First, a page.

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PD stays one step ahead of Inyo County’s Grand Jury

August 29, 2013

Chris Carter

Through creativity, renovation and response to previous Inyo County Grand Jury recommendations, the Bishop Police Department has earned very high marks on the 2012-13 Inyo County Grand Jury report card that the BPD received last month.
The Grand Jury’s Oct. 24, 2012 inspection of the BPD, which was led by Police Chief Chris Carter, resulted in the department receiving both several commendations and a few recommendations.
At the Aug. 12 City Council meeting, City Administrator Keith Caldwell, reading from the Grand Jury’s report and supporting documents, congratulated Carter on the three commendations BPD received for:
• “Continued excellence in serving the community;”
• “Willingness to adapt, remain organized and work well within the limitations of a confined and inefficient work space;” and
• Implementing creative cost-cuts in areas such as energy savings, use of reserve personnel and dual tasking – for example, BPD’s custodian, a licensed contractor, “often performs small renovations around the office.”
The City Council approved the BPD’s “City of Bishop Responses to the 2012-2013 Inyo County Grand Jury Report,” which delineated how Grand Jury recommendations have been addressed. The response, signed by Mayor Laura Smith and Carter, will be sent to Inyo County Superior Court. All of these documents are available to the public at under the “Government” tab in the Aug. 12 City Council agenda packet.
Smith said, “Done, done, done,” as she summarily checked off the BPD’s efficient and timely handling of the following kinds of Grand Jury recommendations:
• During the 2012 inspection, 10 officers were working 12-hour shifts – fellow officers worked overtime to cover absences due to illness or vacation. Since City Council’s December OK to hire two more officers, “we have gone to 10-hour shifts. That is working much, much better,” Carter said. “From an administrative standpoint, it is easier to schedule people and it saves quite a bit on overtime,” Carter explained. “It puts more officers on the streets during peak times.” Absences are covered by shift adjustments or reserve officers – and as a last resort, by fellow officers.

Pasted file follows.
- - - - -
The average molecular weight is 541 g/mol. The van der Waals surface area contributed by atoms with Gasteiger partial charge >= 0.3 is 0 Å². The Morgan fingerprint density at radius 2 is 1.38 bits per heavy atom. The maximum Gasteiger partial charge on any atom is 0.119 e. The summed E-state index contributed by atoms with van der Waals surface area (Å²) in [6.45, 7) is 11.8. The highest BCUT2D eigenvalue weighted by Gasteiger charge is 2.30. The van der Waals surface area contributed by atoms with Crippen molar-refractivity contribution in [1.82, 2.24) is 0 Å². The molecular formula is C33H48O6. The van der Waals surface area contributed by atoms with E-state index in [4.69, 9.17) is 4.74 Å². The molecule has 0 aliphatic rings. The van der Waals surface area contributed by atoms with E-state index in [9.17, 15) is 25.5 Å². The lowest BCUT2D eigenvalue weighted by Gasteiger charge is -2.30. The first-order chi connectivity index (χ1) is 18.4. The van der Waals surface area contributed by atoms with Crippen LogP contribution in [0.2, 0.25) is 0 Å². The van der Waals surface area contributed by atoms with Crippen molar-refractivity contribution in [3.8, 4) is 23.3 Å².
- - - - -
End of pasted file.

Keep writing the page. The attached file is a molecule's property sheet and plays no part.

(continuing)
Carter said that BPD is currently processing reserve officer applications from among those submitted by graduates of Cerro Coso Community College’s Bishop campus Basic Peace Officer Level 2 and 3 academies. In coming months, he will ask City Council to lift the hiring freeze and okay the addition of several more reserve officers.
• BPD records and lobby area renovations were completed in June. Expanded seating and added walls, counters and bullet-resistant glass now provides greater employee security and facilitates better public service to the community.            
• BPD is making plans to move forward, in the 2013-14 fiscal year, with renovations in compliance with Grand Jury recommendation to construct private “soft interview” rooms for witnesses and victims to ensure a private, secure environment.
Overall, BPD’s holding cells and facility were all found to be in compliance, holding a maximum of 16 detainees. There is a booking cell, a regular holding cell and a padded detoxification holding cell, all “clean, freshly painted and in good shape,” according to the Grand Jury. With a maximum six-hour holding time, there is no food service. There is also no medical treatment except for very
minor injuries. Detainees are processed and confined upon transfer to the Inyo County Jail.
“We appreciate that the Grand Jury has continually recognized the efforts of the agency, not only under my leadership but also previous (chiefs of police),” Carter said.

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